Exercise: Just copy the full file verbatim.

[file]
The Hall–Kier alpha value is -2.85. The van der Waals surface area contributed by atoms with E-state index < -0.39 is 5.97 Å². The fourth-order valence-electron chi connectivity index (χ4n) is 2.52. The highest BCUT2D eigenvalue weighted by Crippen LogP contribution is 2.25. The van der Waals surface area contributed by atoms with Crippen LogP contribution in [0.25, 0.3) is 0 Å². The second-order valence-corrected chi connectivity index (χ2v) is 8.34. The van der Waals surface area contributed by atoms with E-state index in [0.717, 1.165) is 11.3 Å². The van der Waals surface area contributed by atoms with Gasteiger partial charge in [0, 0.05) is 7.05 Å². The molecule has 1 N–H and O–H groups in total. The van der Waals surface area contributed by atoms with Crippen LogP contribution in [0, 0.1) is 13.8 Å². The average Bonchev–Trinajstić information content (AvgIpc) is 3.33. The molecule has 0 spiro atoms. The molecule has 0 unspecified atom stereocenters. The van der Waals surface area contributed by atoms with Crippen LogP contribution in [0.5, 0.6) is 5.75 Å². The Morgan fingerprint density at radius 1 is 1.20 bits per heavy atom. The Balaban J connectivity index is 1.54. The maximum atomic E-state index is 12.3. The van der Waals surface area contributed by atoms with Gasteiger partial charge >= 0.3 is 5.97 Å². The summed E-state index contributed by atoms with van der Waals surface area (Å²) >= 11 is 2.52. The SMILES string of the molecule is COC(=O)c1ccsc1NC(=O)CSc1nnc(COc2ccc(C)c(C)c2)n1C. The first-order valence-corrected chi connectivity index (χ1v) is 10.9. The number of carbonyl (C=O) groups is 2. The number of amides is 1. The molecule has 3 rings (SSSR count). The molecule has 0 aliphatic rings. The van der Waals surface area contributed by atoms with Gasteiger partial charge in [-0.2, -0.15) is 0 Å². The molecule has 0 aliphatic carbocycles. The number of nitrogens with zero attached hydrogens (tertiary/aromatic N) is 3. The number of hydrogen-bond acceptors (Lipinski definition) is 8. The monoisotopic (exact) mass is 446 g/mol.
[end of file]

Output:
The Hall–Kier alpha value is -2.85. The van der Waals surface area contributed by atoms with E-state index < -0.39 is 5.97 Å². The fourth-order valence-electron chi connectivity index (χ4n) is 2.52. The highest BCUT2D eigenvalue weighted by Crippen LogP contribution is 2.25. The van der Waals surface area contributed by atoms with Crippen LogP contribution in [0.25, 0.3) is 0 Å². The second-order valence-corrected chi connectivity index (χ2v) is 8.34. The van der Waals surface area contributed by atoms with E-state index in [0.717, 1.165) is 11.3 Å². The van der Waals surface area contributed by atoms with Gasteiger partial charge in [0, 0.05) is 7.05 Å². The molecule has 1 N–H and O–H groups in total. The van der Waals surface area contributed by atoms with Crippen LogP contribution in [0, 0.1) is 13.8 Å². The average Bonchev–Trinajstić information content (AvgIpc) is 3.33. The molecule has 0 spiro atoms. The molecule has 0 unspecified atom stereocenters. The van der Waals surface area contributed by atoms with Crippen LogP contribution in [0.5, 0.6) is 5.75 Å². The Morgan fingerprint density at radius 1 is 1.20 bits per heavy atom. The Balaban J connectivity index is 1.54. The maximum atomic E-state index is 12.3. The van der Waals surface area contributed by atoms with Gasteiger partial charge >= 0.3 is 5.97 Å². The summed E-state index contributed by atoms with van der Waals surface area (Å²) >= 11 is 2.52. The SMILES string of the molecule is COC(=O)c1ccsc1NC(=O)CSc1nnc(COc2ccc(C)c(C)c2)n1C. The first-order valence-corrected chi connectivity index (χ1v) is 10.9. The number of carbonyl (C=O) groups is 2. The number of amides is 1. The molecule has 3 rings (SSSR count). The molecule has 0 aliphatic rings. The van der Waals surface area contributed by atoms with Gasteiger partial charge in [-0.2, -0.15) is 0 Å². The molecule has 0 aliphatic carbocycles. The number of nitrogens with zero attached hydrogens (tertiary/aromatic N) is 3. The number of hydrogen-bond acceptors (Lipinski definition) is 8. The monoisotopic (exact) mass is 446 g/mol.